Previous studies of our group have identified strains of the bifidobacteria that show high adhesion to intestinal epithelial cells and display potent anti-inflammatory activity in vitro and in murine models of colitis (Preising et al. 2010; Philippe et al. 2011, Grimm et al. 2015). In order to unravel the molecular mechanisms of host colonization and anti-inflammatory activity, we sequences the genomes of several strains of bifidobacteria (Zhurina et al. 2011; Zhurina et al., 2013; Bottacini et al., 2014) and identified a number of candidate genes potentially involved in these properties (Westermann et al. 2013). Past and current projects aim at investigating the role of these candidates to adhesion, colonization and inhibition of inflammation (e.g. Gleinser et al., 2012; Wei et al., 2014; Grimm et al., 2015, Wei et al., 2015). A further aspect is the potential use of bifidobacteria as vectors to for delivery of therapeutic genes into solid tumors (Osswald et al., 2015a). The development of molecular tools required to perform these studies are another important activity of the group (Grimm et al., 2014, Osswald et al., 2015b). A very recent project is dedicated to investigate the interaction of bifidobacteria with different subpopulations of human macrophages and the contribution of this interaction to the observed anti-inflammatory properties of bifidobacteria.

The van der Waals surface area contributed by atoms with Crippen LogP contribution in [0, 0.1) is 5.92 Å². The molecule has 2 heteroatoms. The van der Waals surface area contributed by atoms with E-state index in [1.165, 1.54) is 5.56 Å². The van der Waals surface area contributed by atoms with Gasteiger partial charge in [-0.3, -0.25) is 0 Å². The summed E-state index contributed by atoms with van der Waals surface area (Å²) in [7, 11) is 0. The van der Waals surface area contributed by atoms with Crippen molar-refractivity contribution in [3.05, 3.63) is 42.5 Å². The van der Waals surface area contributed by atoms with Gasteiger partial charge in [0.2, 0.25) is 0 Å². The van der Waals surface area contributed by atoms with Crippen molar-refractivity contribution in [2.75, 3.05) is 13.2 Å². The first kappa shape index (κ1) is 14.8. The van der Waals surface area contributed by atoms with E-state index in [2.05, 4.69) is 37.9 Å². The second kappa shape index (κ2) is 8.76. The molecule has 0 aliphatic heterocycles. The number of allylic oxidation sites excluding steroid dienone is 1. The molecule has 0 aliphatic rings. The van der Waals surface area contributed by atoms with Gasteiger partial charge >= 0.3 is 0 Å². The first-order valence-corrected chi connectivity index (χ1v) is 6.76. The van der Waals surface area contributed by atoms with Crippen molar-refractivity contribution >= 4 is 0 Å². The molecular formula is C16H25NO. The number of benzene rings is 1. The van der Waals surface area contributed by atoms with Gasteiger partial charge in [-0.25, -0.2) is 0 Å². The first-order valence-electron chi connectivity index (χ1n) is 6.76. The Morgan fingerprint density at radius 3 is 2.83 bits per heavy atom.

Figure 3: Overlay of brightfield and fluorescence microscopy images of primary human macrophages containing different B. bifidum strains labeled by plasmid-based expression of different fluorescent proteins inside. Pictures were acquired on a Zeiss Axio Observer.Z1 microscope with a 63x objective. Image courtesy of V. Grimm (University of Ulm), all rights reserved.